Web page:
Artisanal America is the title of an article in the August 2010 issue of Details magazine which examines how the artisanal movement became our national consumer religion.
Exalting the handmade, the painstakingly crafted, the authentic, is not just for hipsters in Portland and Brooklyn anymore— small-batch has mass appeal.
Cataloging how the American public is all hopped up on the spirit of the handcrafted, the painstakingly procured, the small-batch, writer Adam Sachs delves into the recent resurgence of interest in the artisanal. Portland, it should come as no surprise, garners several mentions.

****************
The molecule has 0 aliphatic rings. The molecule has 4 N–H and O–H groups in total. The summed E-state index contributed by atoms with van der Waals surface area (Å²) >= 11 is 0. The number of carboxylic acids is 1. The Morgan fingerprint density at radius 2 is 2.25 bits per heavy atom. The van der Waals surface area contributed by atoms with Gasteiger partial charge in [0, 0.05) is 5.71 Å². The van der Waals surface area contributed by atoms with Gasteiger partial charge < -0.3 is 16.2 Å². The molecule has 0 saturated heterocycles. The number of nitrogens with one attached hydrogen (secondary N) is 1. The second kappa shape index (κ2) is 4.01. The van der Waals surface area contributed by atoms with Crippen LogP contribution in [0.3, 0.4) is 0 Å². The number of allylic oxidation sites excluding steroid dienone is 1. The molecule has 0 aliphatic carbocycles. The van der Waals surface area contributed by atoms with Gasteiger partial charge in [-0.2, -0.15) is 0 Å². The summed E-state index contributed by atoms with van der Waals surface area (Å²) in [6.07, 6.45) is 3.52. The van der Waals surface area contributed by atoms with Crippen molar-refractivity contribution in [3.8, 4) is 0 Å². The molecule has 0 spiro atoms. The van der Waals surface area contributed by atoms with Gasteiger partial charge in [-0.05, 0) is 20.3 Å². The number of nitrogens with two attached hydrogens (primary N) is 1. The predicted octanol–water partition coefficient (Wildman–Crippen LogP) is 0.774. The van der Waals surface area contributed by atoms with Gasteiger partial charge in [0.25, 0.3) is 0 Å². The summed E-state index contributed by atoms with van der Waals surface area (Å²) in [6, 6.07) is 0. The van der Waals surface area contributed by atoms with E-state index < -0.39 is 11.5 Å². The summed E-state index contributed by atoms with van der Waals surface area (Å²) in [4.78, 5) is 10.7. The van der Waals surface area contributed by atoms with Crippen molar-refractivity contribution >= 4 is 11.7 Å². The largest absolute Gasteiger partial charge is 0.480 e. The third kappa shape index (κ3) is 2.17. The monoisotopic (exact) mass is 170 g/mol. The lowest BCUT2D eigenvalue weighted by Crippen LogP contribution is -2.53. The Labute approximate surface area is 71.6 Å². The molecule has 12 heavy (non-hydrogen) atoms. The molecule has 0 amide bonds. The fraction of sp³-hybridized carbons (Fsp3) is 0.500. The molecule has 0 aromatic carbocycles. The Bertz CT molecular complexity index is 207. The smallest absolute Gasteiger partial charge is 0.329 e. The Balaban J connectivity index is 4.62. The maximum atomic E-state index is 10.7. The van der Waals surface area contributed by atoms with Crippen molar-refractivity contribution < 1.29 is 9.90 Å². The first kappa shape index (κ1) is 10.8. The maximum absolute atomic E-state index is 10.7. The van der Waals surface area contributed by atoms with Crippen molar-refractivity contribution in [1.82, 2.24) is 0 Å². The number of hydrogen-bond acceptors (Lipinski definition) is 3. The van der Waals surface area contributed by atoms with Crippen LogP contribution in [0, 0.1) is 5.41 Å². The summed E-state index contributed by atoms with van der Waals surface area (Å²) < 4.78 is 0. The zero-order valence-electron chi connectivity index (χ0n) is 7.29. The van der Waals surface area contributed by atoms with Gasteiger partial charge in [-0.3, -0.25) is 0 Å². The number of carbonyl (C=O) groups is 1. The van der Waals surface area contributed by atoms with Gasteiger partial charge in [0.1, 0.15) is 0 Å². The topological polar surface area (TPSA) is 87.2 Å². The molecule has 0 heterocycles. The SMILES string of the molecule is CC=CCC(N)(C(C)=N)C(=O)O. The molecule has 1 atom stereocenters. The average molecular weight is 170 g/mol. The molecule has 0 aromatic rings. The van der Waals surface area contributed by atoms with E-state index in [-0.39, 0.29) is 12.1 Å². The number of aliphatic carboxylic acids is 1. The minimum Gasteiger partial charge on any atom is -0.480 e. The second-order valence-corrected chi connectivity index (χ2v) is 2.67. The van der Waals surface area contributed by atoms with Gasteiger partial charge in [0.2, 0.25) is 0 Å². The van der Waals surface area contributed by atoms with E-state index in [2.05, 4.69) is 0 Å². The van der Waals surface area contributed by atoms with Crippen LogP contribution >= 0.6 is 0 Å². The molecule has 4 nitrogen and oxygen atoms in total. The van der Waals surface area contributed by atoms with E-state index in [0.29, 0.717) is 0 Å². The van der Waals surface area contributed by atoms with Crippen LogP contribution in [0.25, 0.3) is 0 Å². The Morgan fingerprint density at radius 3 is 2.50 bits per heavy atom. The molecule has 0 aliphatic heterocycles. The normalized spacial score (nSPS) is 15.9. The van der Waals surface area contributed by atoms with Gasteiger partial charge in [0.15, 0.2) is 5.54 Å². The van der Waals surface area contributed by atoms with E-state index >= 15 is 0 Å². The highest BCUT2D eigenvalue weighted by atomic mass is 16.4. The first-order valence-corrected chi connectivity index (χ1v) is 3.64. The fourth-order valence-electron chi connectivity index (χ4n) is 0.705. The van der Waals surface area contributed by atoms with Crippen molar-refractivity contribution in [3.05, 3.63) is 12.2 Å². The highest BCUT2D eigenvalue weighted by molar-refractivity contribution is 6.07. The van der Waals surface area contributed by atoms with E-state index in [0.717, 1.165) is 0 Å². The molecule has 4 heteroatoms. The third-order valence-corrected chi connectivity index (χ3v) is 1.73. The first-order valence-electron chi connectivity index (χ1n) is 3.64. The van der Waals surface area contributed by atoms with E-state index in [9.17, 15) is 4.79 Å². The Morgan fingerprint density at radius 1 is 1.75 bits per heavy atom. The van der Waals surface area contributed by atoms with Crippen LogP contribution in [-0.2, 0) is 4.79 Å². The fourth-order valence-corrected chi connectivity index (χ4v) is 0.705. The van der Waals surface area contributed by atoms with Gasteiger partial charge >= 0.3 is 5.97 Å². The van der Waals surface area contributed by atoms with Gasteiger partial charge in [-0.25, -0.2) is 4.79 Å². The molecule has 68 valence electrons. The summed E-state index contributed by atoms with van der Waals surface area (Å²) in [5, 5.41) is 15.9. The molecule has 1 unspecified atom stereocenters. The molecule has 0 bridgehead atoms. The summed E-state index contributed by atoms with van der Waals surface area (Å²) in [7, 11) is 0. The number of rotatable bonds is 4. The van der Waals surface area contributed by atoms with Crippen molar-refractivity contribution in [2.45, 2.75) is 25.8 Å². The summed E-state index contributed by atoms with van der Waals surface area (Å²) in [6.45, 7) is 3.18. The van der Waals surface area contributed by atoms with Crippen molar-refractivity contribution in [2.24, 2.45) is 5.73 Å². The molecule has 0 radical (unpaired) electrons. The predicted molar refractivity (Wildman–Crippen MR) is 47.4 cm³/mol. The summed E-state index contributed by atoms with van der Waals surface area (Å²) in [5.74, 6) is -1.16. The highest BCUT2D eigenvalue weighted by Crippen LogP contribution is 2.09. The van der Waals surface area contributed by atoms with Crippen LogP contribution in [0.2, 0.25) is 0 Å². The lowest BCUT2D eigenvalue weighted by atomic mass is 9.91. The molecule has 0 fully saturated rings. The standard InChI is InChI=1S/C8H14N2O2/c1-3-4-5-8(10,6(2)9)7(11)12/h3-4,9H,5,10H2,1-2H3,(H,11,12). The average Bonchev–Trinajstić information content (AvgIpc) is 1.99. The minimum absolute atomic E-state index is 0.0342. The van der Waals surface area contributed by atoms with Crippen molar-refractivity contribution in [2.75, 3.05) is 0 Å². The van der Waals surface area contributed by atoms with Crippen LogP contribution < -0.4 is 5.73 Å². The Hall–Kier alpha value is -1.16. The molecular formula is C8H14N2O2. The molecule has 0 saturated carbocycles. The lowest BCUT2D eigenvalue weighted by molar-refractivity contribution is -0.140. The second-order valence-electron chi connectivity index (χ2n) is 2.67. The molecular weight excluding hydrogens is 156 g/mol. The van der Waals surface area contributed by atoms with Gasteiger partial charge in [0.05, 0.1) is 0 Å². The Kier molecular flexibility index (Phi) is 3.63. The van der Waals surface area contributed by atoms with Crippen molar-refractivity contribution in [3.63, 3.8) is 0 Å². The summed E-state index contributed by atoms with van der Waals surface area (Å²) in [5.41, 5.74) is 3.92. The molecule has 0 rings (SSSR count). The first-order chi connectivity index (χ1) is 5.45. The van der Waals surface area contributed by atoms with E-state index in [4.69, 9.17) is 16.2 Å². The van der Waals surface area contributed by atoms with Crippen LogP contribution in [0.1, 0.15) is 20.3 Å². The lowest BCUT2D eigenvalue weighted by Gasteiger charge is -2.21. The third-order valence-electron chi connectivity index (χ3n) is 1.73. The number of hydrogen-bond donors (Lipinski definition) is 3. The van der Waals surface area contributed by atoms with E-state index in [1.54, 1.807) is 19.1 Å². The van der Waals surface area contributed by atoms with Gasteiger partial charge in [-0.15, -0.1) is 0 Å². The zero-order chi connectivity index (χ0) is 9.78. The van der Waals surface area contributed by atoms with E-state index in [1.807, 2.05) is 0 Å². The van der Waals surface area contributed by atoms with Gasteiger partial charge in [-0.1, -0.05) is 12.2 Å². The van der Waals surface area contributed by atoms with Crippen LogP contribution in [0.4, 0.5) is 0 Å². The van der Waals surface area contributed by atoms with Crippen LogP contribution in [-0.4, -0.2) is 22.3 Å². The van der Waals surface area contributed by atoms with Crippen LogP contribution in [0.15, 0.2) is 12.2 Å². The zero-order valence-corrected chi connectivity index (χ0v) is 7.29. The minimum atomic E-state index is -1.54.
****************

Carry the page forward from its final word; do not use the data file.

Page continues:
Stumptown is described as excellent coffee purveyors out of that capital of easygoing hipness, Portland, Oregon, before Sachs starts waxing effusively about some mysterious Maine-made “Quoddy” shoes, and reporting on J. Crew’s new marketing campaign.
But, it’s not just about fashion, he writes, if the whole country feels like Portland these days, it’s because there has been an Oregon-ization of America.
It’s also about cured meets, pickled beets, and more Amish-like affectations.
In the accompanying photo gallery, Portland’s own Vanilla Bicycles and New Deal Distillery are featured.
Read the rest: Artisanal America
Hat tip @BrianLibby on Twitter
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